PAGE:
After Mayo, Is Patent Law More Restrictive In US Than Europe?

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The United States is known for taking an unusually expansive approach towards patentable subject matter. Compared with Western Europe, for instance, the US has been far readier to grant patents on business methods, medical diagnostic processes, and human genes.

America’s leniency, however, may be ending. In the last decade, the nation’s courts significantly cut back on the types of inventions that can be patented. And the US Supreme Court’s 20 March ruling in Mayo Collaborative Services v. Prometheus Labs., Inc. [pdf] restricts patentability still further. The decision could bar patents on many medical diagnostic methods, personalized medical treatments, and human genes. Depending on how the ruling is interpreted, America’s standard of patentability could become, in some important ways, even stricter than Europe’s.

US law, like that of nations around the world, declares that natural phenomena and laws of nature are not patentable subject matter. No one can patent e=mc2, for instance.

Inventions that apply natural laws or natural phenomena are, however, patentable. One can thus patent a process for turning uncured rubber into moulded rubber products, even though the process uses a law of nature to determine when to open the mould.

But if an invention uses only “well-understood, routine, conventional” acts in order to apply a law of nature, that is basically an attempt to patent the underlying law of nature – and the invention is unpatentable subject matter, the US Supreme Court unanimously held in Mayo. The court applied this reasoning to strike down a patent on a process for using thiopurine in personalized medical treatments.

Thiopurine is known to be an effective treatment for autoimmune diseases, but people vary significantly in their ability to metabolize it. The same dose of thiopurine affects different people differently. As a result, doctors have trouble predicting how much of the drug to administer any specific patient. They know that if the dose is too low, it will be ineffective, and if the dose is too high, the patient can suffer harmful side effects.

The invention at issue in Mayo was a simple process for determining thiopurine dosage: administer thiopurine, then determine the level of thiopurine metabolites in the patient’s blood, and adjust the dosage if the metabolite level is too high or too low. The Supreme Court found that the relationship between the amount of thiopurine metabolites and the effect of thiopurine was simply a law of nature.

The remaining parts of the invention – administering the drug and determining the level of drug metabolites in a blood sample – were just “well-understood, routine, conventional activity already engaged in by the scientific community,” and this was not “sufficient to transform unpatentable natural correlations into patentable applications,” the court held.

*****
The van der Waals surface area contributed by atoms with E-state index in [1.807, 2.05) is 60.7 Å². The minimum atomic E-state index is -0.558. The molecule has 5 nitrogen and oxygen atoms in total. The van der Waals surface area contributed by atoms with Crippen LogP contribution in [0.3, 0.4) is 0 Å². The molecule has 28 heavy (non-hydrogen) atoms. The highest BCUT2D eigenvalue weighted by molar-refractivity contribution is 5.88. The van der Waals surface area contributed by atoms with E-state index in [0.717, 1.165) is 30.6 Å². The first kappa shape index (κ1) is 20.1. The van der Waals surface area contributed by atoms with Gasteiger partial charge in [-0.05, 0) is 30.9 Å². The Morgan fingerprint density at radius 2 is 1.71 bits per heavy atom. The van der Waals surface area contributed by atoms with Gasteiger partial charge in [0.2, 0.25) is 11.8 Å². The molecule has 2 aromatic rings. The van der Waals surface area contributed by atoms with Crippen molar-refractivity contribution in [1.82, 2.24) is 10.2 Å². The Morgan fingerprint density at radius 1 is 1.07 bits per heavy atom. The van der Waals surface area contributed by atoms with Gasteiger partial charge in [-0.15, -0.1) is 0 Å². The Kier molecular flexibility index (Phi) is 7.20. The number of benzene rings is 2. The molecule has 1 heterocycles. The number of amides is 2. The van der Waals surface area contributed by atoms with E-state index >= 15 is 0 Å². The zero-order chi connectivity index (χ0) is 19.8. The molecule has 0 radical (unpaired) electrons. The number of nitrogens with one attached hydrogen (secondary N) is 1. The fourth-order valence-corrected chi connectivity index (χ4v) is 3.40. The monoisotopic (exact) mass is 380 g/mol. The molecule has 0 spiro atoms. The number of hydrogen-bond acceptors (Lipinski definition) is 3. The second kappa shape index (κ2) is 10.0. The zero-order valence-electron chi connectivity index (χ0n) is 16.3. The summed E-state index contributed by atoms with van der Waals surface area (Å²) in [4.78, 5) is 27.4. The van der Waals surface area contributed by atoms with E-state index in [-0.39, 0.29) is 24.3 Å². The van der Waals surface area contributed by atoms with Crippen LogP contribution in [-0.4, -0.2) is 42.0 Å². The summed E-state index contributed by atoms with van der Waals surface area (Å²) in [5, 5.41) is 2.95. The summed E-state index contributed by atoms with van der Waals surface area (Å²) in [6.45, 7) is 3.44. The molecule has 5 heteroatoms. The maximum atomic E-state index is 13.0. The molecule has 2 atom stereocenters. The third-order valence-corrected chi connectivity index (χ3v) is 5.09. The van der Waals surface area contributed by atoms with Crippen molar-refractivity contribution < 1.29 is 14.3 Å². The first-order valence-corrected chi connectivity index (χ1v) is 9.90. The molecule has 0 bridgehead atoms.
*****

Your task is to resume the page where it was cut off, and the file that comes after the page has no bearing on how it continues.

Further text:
Mayo’s ramifications could be far-reaching. The decision could be “a big step towards restricting the scope of patentable subject matter,” said Prof. Rebecca Eisenberg of the University of Michigan Law School.

It could prohibit patents on many other personalized medical treatments. If so, this would bring the US more in line with Europe – which forbids patents on medical treatment.

The ruling also “has the potential to invalidate a large number of diagnostic patents,” said Ned Israelsen, a partner in Knobbe Martens, Olson & Bear. That could put the US in the unusual position of denying legal protection to some inventions – in vitro diagnostic methods – that other countries are willing to patent. “In vitro diagnostics are generally patentable in Europe [and] Japan,” noted Michael Gollin, a partner in Venable.

Mayo may also undermine gene patents. Less than a week after the Supreme Court issued its decision in Mayo, the court vacated a controversial ruling [pdf] that isolated human genes are patentable subject matter and remanded [pdf] the case “for further consideration in light of Mayo.”

The gene patent case, Association for Molecular Pathology v. Myriad Genetics, now goes back to the Federal Circuit (often called the nation’s patent court”). Isolated DNA has been patentable for decades in the US, and many experts expect the Federal Circuit will reaffirm its prior ruling that isolated genes are patentable.

Some experts, however, are not so sure. Prof. Dennis Crouch of the University of Missouri Law School noted on his blog that “Following Mayo, the court could logically find that the information in the DNA represents a law of nature, that the DNA itself is a natural phenomenon, that the isolation of the DNA simply employs an isolation process already well known and expected at the time of the invention, and ultimately that the isolated DNA is unpatentable because it effectively claims a law of nature or natural phenomenon.”

If the US courts rule isolated genes are not patentable subject matter, America’s standard of patentability in this area will be stricter than Europe’s. The European Patent Organization, which has 38 member states, follows the EU’s Biotech Directive, which states that “biological material which is isolated from its natural environment” may be patentable “even if it previously occurred in nature.”

Steven Seidenberg is a freelance reporter and attorney who has been covering intellectual property developments in the US for more than 15 years. He is based in the greater New York City area and may be reached at

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